Time to hostess: Reflections on borderless care
DOI link for Time to hostess: Reflections on borderless care
Time to hostess: Reflections on borderless care book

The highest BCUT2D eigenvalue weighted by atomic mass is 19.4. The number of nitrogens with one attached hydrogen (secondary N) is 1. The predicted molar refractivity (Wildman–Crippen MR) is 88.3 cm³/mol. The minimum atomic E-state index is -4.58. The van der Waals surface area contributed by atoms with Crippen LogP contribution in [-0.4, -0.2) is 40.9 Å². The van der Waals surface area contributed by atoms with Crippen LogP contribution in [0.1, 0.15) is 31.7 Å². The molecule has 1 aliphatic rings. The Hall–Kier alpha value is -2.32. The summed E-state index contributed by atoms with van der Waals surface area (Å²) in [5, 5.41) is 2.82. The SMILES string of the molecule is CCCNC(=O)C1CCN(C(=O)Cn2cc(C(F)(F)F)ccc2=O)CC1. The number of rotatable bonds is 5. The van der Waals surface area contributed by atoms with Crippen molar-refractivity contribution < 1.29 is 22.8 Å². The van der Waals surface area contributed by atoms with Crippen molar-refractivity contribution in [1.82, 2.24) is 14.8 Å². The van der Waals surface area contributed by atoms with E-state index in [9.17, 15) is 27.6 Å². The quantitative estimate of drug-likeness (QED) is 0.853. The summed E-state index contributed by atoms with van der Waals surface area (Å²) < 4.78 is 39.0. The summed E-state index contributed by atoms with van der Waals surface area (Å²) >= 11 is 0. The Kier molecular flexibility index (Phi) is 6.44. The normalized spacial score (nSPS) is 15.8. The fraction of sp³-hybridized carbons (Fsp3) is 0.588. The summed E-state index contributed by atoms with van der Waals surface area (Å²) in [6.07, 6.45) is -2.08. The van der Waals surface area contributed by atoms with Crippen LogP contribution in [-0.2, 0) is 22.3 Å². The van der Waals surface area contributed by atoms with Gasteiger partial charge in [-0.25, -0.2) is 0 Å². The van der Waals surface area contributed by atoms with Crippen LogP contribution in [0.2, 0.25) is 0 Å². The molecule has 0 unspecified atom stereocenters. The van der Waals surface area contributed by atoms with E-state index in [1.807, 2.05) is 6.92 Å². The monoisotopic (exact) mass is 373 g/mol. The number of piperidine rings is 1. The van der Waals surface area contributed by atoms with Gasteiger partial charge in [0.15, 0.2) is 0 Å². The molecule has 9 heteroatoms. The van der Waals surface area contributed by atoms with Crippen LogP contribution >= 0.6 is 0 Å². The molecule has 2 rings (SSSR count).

In our early writings, just as in many other scholars discussing tourism in the field of social theory, we have focused on the tourist experience as one that materializes the generalised subjectivity of our time. What we often found lacking in these discussions, however, was the body, and thereby also the gender, of the agency of the mobile social figure. Later, having already concluded that there is perhaps not so much to add to the topic of the body in tourism (e.g. Swain 1995; Johnston 2001; Macnaghten and Urry 2001; Ateljevic et al. 2007), we ended up, through different routes, at the same crossroads again, but this time it was the alleged opposite of tourism: the working life. It did not take much effort to see how the work performances called for in Western societies are constituted by corporealities, affectivity and emotions, and how fittingly the – formerly strikingly invisible – figure of the tourism worker epitomizes the processes and agencies involved in the production of the tourist experience (Veijola and Jokinen 2008; Valkonen and Veijola 2008; Haanpää et al. 2005).